Australia–Japan Research Project at the Australian War Memorial
Lucy Tasker as a student, Cowra High School
Interviewed by Terry Colhoun at Cowra, New South Wales, on 6 August 2004 (AWM S03332)
TERRY COLHOUN: Lucy, how long did it take you to make 1,000 origami cranes?
LUCY TASKER: Well, it took me about a month and a half – I started on 13 June and ended at the beginning of August.
COLHOUN: 1,000, how many a day did you make, and how long did it take to make each one?
TASKER: I can make one in about a minute 30 seconds and I didn’t really have an average, although I tried making 50 a day. I’m not very reliable.
COLHOUN: Had you had much experience in origami before this?
TASKER: I’m very much interested in Japanese culture and I have been doing lots of origami. When I take Japanese students they always bring an origami book and we make lots of origami – it’s very good fun.
COLHOUN: Why did you do it?
TASKER: When I was doing a school assignment there were no cranes at the War Cemetery and I just felt they should be there, because I know what they symbolise. They symbolise peace, and between the Australian and Japanese it’s been, I don’t know (nervous laugh) …
COLHOUN: Do you know the story of the Japanese girl, the victim of the radiation sickness at Hiroshima, who was making 1,000 cranes?
COLHOUN: You knew that story, did you?
TASKER: Yes, I read that story when I was in Year 3.
COLHOUN: Did that inspire you in any way?
TASKER: Well, I made 1,000 paper cranes in Year 6 and I did make those because of Sadako.
COLHOUN: What did you do with those?
TASKER: I gave those to my Japanese teacher last year.
COLHOUN: Did I get it that you intended to give the latest bunch of 1,000 cranes to the War Cemetery?
TASKER: That was my original plan.
COLHOUN: When did that change?
TASKER: When I told Mrs Meiklejohn about it and she ...
COLHOUN: Who is Mrs Meiklejohn?
TASKER: She is my history teacher.
COLHOUN: Thank you, press on.
TASKER: She got very interested in it and she went and organised it. I’m very happy that she did now.
COLHOUN: Did you know that there would be a group of young people coming out from Japan this week?
TASKER: I knew there would be but I didn’t know where they were from.
COLHOUN: How did your fellow students in the class respond when they knew you were doing this?
TASKER: They were very excited and wanted to help me but the … with the paper cranes you have to make the whole 1,000 yourself otherwise they don’t really mean anything. There’s a big story behind it.
COLHOUN: Tell me.
TASKER: When you make 1,000 paper cranes, you get good luck and the person you give them to gets a wish, but if you don’t make them all, you don’t get either of them. There’s a big story about blessing from the Japanese and stuff.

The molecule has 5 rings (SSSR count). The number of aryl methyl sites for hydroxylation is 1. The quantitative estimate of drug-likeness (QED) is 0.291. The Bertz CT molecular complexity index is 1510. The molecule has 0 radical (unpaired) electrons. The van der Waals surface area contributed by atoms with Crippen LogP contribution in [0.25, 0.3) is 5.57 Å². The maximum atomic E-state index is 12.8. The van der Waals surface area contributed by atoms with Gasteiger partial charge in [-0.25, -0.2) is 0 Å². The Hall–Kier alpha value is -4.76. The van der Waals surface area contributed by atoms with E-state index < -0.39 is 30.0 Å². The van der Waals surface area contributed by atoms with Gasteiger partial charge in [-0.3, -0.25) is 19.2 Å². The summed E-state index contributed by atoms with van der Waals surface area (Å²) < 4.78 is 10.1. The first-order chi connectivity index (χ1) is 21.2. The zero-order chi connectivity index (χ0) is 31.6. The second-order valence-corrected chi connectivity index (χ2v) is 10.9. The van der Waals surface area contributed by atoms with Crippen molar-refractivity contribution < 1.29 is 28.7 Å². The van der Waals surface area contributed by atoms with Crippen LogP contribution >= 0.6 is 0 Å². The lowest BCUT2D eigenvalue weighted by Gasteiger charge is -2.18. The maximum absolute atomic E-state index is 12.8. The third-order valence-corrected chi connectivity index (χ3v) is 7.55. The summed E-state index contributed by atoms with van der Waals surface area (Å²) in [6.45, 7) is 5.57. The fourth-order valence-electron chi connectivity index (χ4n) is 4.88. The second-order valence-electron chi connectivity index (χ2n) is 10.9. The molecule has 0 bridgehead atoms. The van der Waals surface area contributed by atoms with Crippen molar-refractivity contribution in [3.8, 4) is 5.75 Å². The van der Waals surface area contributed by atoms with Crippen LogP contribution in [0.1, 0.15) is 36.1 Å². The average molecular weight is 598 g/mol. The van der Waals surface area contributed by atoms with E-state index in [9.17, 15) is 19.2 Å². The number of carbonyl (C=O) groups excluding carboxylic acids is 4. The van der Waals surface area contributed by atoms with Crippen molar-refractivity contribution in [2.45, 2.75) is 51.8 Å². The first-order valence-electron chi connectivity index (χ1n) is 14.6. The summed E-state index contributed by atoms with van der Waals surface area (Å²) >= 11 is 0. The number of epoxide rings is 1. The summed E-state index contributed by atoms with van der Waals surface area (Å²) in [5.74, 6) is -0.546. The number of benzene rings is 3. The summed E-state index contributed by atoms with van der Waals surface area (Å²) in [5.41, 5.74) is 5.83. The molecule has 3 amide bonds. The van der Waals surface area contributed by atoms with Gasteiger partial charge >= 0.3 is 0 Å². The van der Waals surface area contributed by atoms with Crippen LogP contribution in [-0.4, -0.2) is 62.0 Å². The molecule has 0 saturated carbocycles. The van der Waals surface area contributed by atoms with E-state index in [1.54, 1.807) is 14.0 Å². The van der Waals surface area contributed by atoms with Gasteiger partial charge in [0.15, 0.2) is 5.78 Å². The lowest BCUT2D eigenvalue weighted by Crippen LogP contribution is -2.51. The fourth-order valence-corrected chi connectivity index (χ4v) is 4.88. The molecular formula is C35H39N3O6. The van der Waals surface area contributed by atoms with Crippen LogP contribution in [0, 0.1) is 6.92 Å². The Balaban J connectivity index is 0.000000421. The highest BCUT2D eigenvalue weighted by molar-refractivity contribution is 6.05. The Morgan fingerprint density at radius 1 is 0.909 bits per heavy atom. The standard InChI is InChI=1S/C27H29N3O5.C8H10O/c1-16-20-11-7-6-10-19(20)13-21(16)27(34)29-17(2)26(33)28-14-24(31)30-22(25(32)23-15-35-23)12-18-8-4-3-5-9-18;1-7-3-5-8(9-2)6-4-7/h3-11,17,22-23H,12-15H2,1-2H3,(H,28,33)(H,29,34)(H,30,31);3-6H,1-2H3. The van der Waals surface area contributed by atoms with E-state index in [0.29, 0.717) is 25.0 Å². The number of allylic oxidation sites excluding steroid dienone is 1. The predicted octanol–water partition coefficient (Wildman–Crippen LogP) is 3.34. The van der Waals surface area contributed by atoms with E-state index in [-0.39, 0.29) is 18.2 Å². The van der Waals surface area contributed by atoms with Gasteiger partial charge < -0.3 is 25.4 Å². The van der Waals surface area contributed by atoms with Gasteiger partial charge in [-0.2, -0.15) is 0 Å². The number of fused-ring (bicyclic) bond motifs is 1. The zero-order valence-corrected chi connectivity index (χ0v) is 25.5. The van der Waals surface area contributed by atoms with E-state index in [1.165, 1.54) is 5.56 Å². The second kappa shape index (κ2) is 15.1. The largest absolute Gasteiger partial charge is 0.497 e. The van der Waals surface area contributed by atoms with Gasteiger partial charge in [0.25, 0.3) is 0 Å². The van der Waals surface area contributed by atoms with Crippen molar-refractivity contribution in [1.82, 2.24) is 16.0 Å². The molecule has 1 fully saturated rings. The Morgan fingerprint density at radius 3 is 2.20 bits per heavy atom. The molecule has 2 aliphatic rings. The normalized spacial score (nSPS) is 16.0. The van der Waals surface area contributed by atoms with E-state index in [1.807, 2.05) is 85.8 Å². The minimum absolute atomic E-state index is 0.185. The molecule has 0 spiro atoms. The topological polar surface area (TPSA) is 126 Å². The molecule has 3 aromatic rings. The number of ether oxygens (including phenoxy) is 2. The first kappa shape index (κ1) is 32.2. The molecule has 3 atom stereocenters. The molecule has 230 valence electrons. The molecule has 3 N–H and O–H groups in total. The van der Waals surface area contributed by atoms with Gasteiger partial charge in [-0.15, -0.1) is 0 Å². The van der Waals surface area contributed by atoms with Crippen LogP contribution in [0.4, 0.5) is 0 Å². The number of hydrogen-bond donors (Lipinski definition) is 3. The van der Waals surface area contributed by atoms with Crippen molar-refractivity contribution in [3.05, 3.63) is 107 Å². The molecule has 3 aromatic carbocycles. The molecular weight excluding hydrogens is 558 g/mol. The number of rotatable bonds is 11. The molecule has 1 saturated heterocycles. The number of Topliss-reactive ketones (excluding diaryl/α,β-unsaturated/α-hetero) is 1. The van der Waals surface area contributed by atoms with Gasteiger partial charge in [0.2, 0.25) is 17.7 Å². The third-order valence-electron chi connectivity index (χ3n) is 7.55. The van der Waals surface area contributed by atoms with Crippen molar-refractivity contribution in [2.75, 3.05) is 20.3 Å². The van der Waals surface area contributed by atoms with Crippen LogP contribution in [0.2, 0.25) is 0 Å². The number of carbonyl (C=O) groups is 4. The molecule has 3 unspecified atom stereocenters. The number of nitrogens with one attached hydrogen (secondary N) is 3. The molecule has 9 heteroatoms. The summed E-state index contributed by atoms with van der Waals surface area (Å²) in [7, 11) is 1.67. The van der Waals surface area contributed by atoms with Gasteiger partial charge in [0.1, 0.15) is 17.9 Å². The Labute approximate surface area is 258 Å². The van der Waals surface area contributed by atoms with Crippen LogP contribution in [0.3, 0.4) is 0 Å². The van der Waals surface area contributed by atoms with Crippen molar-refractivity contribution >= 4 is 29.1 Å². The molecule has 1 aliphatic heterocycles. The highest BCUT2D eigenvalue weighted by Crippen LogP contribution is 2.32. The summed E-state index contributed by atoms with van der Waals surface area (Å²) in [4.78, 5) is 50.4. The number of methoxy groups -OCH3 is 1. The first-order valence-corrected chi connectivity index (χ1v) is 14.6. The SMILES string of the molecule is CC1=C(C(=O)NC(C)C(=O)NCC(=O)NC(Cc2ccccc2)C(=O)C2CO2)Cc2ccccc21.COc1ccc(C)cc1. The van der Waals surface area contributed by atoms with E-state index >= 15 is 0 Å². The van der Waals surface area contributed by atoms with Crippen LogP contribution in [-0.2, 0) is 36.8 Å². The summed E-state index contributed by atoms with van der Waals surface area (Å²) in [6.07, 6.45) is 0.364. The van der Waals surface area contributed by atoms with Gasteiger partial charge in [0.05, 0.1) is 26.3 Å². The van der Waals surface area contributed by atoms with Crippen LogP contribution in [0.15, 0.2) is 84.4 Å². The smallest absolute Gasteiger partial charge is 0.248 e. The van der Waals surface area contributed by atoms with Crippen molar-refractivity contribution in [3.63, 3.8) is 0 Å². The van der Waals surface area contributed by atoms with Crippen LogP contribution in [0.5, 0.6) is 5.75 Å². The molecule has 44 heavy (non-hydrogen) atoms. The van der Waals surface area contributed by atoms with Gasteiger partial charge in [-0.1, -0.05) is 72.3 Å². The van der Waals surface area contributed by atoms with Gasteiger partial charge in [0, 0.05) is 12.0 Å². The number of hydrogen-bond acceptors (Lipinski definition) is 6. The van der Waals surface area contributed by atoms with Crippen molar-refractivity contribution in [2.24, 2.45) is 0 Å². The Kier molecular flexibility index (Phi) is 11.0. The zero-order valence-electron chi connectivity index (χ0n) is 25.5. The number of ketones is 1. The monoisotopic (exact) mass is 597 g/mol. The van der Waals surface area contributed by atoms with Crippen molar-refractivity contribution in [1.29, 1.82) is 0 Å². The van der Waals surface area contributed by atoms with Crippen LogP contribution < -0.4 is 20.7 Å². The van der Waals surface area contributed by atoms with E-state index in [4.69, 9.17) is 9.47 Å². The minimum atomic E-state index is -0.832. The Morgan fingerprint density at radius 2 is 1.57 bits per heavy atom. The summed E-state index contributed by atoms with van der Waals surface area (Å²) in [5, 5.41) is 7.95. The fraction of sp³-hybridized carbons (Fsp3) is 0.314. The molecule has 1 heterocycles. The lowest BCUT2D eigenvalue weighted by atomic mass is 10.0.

COLHOUN: Has anybody ever given you 1,000 cranes?
TASKER: Not yet.
COLHOUN: Not yet, well you never know, do you?
COLHOUN: Then at the Japanese War Cemetery yesterday, in the rain – very cold – you were called up in front of some very important people. There was a group of young students from Nara and you had the opportunity to give them the 1,000 cranes. How did you feel about that?
TASKER: I felt happy that I could contribute to the reconciliation that was held between Australia and Japan – that students should be a part of that – and I felt happy that I was the one that was doing it.
COLHOUN: You spoke in Japanese.
COLHOUN: Do you know much Japanese, or did you learn it for the day?
TASKER: I learnt that piece for the day, but I do speak a little bit of Japanese.
COLHOUN: Were you able to communicate with the young students?
TASKER: Yes, because Japanese people learn English from Year 6, so they do speak a little bit of English.
COLHOUN: How do you think they felt about this presentation?
TASKER: Well, while I was talking to them they were very, very excited. They were happy, very happy.
COLHOUN: Do you think they were surprised that in a country town in Australia, that here was a young woman who would do this for them?
TASKER: They were pretty surprised about that. I know their teacher was, like, “did you make all these yourself?” When I said yes, they were very happy and surprised.
COLHOUN: Do you know what they are going to do with them?
TASKER: They are going to keep them in their school forever, which is what the teacher said.
COLHOUN: Which school is it?
TASKER: Nara High School.
COLHOUN: Do you think this has formed a permanent link between Cowra High School and Nara High School?
TASKER: I hope so.
Transcribed by WRITEpeople, November 2004
The transcripts of interviews published on this website have been lightly edited, principally on stylistic grounds. You may download, display, print and reproduce this material in unaltered form only for your personal, non-commercial use or use within your organisation. Tapes of the original interviews are held in the collection of the Australian War Memorial.
Printed on 01/26/2022 03:16:45 PM